A would-be politician in China has been sentenced to eight years in prison for attempting to form an opposition party, which only existed for one day online.
Cao Haibo, 27, had tried to form a party called the China Republican party just a week ahead of the 18 Chinese communist party (CPC) congress that will usher in a new generation of leaders.
His lawyer, Ma Xiaopeng, said that a court in the southwestern city of Kunming sentenced Cao for "subversion of state power", a harsher sentence to the one available for the charge of incitement of subversion, which is used against many party critics.
"Cao Haibo does not understand politics in China," Ma said. "We think he's an immature child. He really did not know that the [Communist] party would take it this seriously."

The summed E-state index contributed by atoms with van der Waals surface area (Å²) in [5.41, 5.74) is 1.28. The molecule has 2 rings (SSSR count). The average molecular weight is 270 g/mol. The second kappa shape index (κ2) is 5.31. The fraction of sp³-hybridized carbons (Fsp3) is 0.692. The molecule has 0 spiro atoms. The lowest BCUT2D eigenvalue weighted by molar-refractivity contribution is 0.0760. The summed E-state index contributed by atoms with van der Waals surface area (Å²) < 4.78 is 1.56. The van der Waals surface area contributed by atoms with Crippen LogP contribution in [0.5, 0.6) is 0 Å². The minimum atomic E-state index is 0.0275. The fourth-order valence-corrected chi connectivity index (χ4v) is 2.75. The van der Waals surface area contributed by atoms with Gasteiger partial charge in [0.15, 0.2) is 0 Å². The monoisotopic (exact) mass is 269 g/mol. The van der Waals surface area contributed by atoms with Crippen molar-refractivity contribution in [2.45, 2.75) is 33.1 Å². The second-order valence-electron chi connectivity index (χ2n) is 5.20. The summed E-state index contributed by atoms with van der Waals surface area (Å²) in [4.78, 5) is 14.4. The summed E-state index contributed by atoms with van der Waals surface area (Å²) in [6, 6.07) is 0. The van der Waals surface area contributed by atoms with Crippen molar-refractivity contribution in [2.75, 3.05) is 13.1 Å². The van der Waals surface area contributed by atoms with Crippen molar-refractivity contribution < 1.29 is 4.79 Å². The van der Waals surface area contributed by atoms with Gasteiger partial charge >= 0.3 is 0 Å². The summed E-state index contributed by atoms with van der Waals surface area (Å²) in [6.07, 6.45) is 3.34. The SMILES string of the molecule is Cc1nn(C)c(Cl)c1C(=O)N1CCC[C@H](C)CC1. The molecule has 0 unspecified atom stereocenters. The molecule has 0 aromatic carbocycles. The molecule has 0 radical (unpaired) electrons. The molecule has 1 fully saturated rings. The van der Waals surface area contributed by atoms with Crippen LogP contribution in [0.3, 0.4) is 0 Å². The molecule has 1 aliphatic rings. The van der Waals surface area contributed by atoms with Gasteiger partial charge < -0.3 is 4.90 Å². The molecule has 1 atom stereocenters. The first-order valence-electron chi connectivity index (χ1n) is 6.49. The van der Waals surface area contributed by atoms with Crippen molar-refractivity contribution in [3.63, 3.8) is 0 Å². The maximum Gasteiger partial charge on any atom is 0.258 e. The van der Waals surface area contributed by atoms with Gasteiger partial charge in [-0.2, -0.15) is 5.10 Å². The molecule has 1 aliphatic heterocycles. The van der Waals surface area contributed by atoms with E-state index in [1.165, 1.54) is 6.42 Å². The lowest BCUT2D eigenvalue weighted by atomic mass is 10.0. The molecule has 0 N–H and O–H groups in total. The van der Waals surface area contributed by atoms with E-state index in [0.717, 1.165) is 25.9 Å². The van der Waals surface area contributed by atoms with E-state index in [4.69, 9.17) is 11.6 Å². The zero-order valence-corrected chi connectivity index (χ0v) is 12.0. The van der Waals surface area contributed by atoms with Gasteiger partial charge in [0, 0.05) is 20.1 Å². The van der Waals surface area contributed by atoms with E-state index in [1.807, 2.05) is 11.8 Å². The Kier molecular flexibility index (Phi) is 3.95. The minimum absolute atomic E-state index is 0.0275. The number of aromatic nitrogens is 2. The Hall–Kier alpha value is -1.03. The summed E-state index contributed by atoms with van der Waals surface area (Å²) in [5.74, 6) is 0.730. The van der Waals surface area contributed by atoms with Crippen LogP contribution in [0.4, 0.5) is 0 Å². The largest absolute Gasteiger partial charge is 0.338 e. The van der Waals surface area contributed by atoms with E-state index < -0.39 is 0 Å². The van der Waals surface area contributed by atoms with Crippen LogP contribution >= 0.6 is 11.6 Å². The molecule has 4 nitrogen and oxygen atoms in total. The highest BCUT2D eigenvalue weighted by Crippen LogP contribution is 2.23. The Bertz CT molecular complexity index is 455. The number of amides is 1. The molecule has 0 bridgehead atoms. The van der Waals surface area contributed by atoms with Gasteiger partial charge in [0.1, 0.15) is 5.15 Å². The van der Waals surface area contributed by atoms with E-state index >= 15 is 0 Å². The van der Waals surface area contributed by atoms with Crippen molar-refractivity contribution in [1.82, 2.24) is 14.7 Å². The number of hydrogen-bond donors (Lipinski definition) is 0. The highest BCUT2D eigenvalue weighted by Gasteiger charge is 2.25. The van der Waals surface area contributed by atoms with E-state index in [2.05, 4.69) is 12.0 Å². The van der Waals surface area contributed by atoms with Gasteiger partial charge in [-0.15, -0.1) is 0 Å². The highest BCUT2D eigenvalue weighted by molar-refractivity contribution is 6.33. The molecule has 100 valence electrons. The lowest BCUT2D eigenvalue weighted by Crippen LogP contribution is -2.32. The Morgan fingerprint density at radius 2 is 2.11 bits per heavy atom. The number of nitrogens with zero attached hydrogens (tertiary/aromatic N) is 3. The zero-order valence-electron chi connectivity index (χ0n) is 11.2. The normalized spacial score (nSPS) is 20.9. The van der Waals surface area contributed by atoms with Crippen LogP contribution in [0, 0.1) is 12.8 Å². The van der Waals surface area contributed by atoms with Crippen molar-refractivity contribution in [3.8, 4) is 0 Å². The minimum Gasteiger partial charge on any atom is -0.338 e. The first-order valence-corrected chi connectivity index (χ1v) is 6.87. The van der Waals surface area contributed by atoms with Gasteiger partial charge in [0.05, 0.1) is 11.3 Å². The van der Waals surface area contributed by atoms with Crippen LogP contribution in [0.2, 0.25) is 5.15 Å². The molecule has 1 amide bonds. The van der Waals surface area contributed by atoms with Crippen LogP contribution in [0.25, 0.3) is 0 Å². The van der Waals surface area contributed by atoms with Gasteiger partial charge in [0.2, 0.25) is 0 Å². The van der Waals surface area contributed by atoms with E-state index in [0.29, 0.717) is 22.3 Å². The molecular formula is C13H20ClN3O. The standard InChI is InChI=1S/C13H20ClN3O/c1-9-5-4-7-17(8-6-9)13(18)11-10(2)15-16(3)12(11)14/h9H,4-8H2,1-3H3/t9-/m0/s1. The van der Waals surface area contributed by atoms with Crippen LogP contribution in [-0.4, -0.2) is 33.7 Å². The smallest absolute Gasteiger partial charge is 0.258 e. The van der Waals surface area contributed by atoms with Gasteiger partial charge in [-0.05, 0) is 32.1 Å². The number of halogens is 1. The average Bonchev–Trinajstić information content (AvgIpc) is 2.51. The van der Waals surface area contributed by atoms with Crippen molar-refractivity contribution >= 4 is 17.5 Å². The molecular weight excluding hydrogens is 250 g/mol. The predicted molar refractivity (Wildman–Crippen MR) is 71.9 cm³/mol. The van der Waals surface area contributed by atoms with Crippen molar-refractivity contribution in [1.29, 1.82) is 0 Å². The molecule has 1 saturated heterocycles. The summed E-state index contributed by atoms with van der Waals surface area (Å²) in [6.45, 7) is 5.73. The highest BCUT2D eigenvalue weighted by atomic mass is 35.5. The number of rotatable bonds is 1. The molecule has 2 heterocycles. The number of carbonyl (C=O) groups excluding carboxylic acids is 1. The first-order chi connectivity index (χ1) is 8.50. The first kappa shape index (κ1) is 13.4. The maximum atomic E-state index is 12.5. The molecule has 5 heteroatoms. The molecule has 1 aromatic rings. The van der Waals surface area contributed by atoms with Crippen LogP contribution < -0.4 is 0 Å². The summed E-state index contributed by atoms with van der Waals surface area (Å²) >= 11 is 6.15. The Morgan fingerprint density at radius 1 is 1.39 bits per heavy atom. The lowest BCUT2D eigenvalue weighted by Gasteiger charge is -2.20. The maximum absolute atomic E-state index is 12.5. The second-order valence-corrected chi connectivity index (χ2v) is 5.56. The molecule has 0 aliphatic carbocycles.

Cao is not a prominent dissident in China but police cited text messages he sent friends as an example of his subversive behaviour. He was running an internet café.
Cao's wife, Zhang Yan, confirmed that he was jailed for eight years. "It exceeded our expectations. We thought he would be sentenced to five years at the most," she said.
They had been married for only three months when police arrested Cao in October 2011. They have a nine-month-old child. Defendants facing subversion charges in China are almost never acquitted.
Prominent human rights lawyer Mo Shaoping told NBC News that the sentencing is wrong in Cao's case because he never actually engaged in forming a political party.